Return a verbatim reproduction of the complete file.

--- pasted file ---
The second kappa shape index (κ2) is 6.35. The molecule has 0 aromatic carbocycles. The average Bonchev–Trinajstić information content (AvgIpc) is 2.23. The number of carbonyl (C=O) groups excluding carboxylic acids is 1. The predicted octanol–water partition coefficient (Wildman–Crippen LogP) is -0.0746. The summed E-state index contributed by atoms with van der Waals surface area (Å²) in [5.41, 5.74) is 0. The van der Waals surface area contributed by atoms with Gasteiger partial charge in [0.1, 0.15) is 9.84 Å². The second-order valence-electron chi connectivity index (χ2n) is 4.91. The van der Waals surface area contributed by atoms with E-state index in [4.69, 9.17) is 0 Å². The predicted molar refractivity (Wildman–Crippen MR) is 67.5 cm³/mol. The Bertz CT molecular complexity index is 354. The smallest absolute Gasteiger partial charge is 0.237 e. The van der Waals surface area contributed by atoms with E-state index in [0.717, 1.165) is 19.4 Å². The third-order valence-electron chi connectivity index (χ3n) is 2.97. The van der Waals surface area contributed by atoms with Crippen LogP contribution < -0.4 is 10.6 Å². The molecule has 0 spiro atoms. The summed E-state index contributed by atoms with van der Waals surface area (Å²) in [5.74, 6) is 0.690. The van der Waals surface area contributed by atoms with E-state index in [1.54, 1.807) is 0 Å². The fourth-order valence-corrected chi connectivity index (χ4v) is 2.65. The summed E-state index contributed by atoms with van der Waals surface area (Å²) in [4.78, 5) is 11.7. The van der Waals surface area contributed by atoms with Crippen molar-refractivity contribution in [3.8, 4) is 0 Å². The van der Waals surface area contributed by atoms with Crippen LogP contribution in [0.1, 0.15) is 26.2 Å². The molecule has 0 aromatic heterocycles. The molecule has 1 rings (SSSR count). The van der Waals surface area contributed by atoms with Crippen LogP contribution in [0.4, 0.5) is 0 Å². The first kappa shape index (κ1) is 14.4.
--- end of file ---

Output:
The second kappa shape index (κ2) is 6.35. The molecule has 0 aromatic carbocycles. The average Bonchev–Trinajstić information content (AvgIpc) is 2.23. The number of carbonyl (C=O) groups excluding carboxylic acids is 1. The predicted octanol–water partition coefficient (Wildman–Crippen LogP) is -0.0746. The summed E-state index contributed by atoms with van der Waals surface area (Å²) in [5.41, 5.74) is 0. The van der Waals surface area contributed by atoms with Gasteiger partial charge in [0.1, 0.15) is 9.84 Å². The second-order valence-electron chi connectivity index (χ2n) is 4.91. The van der Waals surface area contributed by atoms with E-state index in [4.69, 9.17) is 0 Å². The predicted molar refractivity (Wildman–Crippen MR) is 67.5 cm³/mol. The Bertz CT molecular complexity index is 354. The smallest absolute Gasteiger partial charge is 0.237 e. The van der Waals surface area contributed by atoms with E-state index in [0.717, 1.165) is 19.4 Å². The third-order valence-electron chi connectivity index (χ3n) is 2.97. The van der Waals surface area contributed by atoms with Crippen LogP contribution < -0.4 is 10.6 Å². The molecule has 0 spiro atoms. The summed E-state index contributed by atoms with van der Waals surface area (Å²) in [5.74, 6) is 0.690. The van der Waals surface area contributed by atoms with E-state index in [1.54, 1.807) is 0 Å². The fourth-order valence-corrected chi connectivity index (χ4v) is 2.65. The summed E-state index contributed by atoms with van der Waals surface area (Å²) in [4.78, 5) is 11.7. The van der Waals surface area contributed by atoms with Crippen molar-refractivity contribution in [3.8, 4) is 0 Å². The van der Waals surface area contributed by atoms with Crippen LogP contribution in [0.1, 0.15) is 26.2 Å². The molecule has 0 aromatic heterocycles. The molecule has 1 rings (SSSR count). The van der Waals surface area contributed by atoms with Crippen LogP contribution in [0.4, 0.5) is 0 Å². The first kappa shape index (κ1) is 14.4.